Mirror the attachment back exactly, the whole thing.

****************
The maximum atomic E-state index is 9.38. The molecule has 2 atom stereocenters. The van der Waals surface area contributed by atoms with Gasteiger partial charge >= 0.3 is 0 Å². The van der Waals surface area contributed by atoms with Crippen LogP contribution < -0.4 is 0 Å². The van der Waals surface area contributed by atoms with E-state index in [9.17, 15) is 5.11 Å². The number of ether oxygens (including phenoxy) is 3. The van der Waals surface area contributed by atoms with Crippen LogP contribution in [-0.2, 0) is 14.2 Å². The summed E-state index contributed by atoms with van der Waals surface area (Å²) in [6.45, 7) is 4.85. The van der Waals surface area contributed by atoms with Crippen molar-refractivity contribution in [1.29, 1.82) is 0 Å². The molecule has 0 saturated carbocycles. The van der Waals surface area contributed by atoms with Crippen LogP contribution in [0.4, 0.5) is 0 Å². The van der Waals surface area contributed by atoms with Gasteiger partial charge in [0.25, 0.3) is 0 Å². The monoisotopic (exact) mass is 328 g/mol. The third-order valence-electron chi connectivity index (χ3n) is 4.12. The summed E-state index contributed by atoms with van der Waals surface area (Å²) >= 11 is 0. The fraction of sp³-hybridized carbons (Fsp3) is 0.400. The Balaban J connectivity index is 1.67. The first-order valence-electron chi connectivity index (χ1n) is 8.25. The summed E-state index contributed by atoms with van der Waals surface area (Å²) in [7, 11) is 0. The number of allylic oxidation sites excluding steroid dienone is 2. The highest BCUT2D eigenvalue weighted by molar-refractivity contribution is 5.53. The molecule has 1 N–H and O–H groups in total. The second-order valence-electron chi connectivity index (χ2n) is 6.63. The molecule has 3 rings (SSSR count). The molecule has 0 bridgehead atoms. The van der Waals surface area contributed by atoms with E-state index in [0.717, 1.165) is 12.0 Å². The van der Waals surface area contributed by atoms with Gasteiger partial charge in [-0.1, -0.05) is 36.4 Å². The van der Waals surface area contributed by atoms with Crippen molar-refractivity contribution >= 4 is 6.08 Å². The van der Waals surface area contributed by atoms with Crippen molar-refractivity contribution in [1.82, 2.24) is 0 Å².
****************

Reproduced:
The maximum atomic E-state index is 9.38. The molecule has 2 atom stereocenters. The van der Waals surface area contributed by atoms with Gasteiger partial charge >= 0.3 is 0 Å². The van der Waals surface area contributed by atoms with Crippen LogP contribution < -0.4 is 0 Å². The van der Waals surface area contributed by atoms with E-state index in [9.17, 15) is 5.11 Å². The number of ether oxygens (including phenoxy) is 3. The van der Waals surface area contributed by atoms with Crippen LogP contribution in [-0.2, 0) is 14.2 Å². The summed E-state index contributed by atoms with van der Waals surface area (Å²) in [6.45, 7) is 4.85. The van der Waals surface area contributed by atoms with Crippen molar-refractivity contribution in [1.29, 1.82) is 0 Å². The molecule has 0 saturated carbocycles. The van der Waals surface area contributed by atoms with Crippen LogP contribution in [0.4, 0.5) is 0 Å². The van der Waals surface area contributed by atoms with Gasteiger partial charge in [0.25, 0.3) is 0 Å². The monoisotopic (exact) mass is 328 g/mol. The third-order valence-electron chi connectivity index (χ3n) is 4.12. The summed E-state index contributed by atoms with van der Waals surface area (Å²) >= 11 is 0. The fraction of sp³-hybridized carbons (Fsp3) is 0.400. The Balaban J connectivity index is 1.67. The first-order valence-electron chi connectivity index (χ1n) is 8.25. The summed E-state index contributed by atoms with van der Waals surface area (Å²) in [7, 11) is 0. The number of allylic oxidation sites excluding steroid dienone is 2. The highest BCUT2D eigenvalue weighted by molar-refractivity contribution is 5.53. The molecule has 1 N–H and O–H groups in total. The second-order valence-electron chi connectivity index (χ2n) is 6.63. The molecule has 3 rings (SSSR count). The molecule has 0 bridgehead atoms. The van der Waals surface area contributed by atoms with E-state index in [0.717, 1.165) is 12.0 Å². The van der Waals surface area contributed by atoms with Gasteiger partial charge in [-0.1, -0.05) is 36.4 Å². The van der Waals surface area contributed by atoms with Crippen molar-refractivity contribution >= 4 is 6.08 Å². The van der Waals surface area contributed by atoms with Crippen molar-refractivity contribution in [1.82, 2.24) is 0 Å².